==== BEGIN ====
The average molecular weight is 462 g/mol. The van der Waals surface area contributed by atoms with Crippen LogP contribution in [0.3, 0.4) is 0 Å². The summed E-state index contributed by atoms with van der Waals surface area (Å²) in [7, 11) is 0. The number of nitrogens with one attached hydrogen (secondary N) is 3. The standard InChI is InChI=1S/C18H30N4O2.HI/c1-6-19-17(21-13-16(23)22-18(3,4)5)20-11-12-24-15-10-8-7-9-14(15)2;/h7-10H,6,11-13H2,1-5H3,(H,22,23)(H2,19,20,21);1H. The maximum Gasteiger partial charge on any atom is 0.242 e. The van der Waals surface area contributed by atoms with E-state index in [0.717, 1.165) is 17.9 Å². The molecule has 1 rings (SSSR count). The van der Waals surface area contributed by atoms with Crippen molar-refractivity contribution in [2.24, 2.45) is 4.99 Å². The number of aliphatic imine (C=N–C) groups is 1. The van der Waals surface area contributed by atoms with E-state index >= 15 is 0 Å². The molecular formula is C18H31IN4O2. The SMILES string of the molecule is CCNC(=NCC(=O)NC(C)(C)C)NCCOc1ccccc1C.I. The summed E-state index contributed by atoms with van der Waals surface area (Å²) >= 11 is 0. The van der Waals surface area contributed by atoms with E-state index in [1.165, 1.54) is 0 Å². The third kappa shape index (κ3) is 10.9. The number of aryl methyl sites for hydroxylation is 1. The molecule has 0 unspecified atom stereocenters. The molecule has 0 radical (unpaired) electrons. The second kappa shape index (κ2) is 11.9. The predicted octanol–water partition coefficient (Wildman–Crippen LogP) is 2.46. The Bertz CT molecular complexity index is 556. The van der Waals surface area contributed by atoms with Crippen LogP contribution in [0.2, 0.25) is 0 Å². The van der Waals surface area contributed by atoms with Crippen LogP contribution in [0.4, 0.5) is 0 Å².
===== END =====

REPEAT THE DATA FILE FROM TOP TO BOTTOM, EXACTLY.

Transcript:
The average molecular weight is 462 g/mol. The van der Waals surface area contributed by atoms with Crippen LogP contribution in [0.3, 0.4) is 0 Å². The summed E-state index contributed by atoms with van der Waals surface area (Å²) in [7, 11) is 0. The number of nitrogens with one attached hydrogen (secondary N) is 3. The standard InChI is InChI=1S/C18H30N4O2.HI/c1-6-19-17(21-13-16(23)22-18(3,4)5)20-11-12-24-15-10-8-7-9-14(15)2;/h7-10H,6,11-13H2,1-5H3,(H,22,23)(H2,19,20,21);1H. The maximum Gasteiger partial charge on any atom is 0.242 e. The van der Waals surface area contributed by atoms with E-state index in [0.717, 1.165) is 17.9 Å². The molecule has 1 rings (SSSR count). The van der Waals surface area contributed by atoms with Crippen molar-refractivity contribution in [2.24, 2.45) is 4.99 Å². The number of aliphatic imine (C=N–C) groups is 1. The van der Waals surface area contributed by atoms with E-state index >= 15 is 0 Å². The molecular formula is C18H31IN4O2. The SMILES string of the molecule is CCNC(=NCC(=O)NC(C)(C)C)NCCOc1ccccc1C.I. The summed E-state index contributed by atoms with van der Waals surface area (Å²) >= 11 is 0. The van der Waals surface area contributed by atoms with E-state index in [1.165, 1.54) is 0 Å². The third kappa shape index (κ3) is 10.9. The number of aryl methyl sites for hydroxylation is 1. The molecule has 0 unspecified atom stereocenters. The molecule has 0 radical (unpaired) electrons. The second kappa shape index (κ2) is 11.9. The predicted octanol–water partition coefficient (Wildman–Crippen LogP) is 2.46. The Bertz CT molecular complexity index is 556. The van der Waals surface area contributed by atoms with Crippen LogP contribution in [0.2, 0.25) is 0 Å². The van der Waals surface area contributed by atoms with Crippen LogP contribution in [0.4, 0.5) is 0 Å².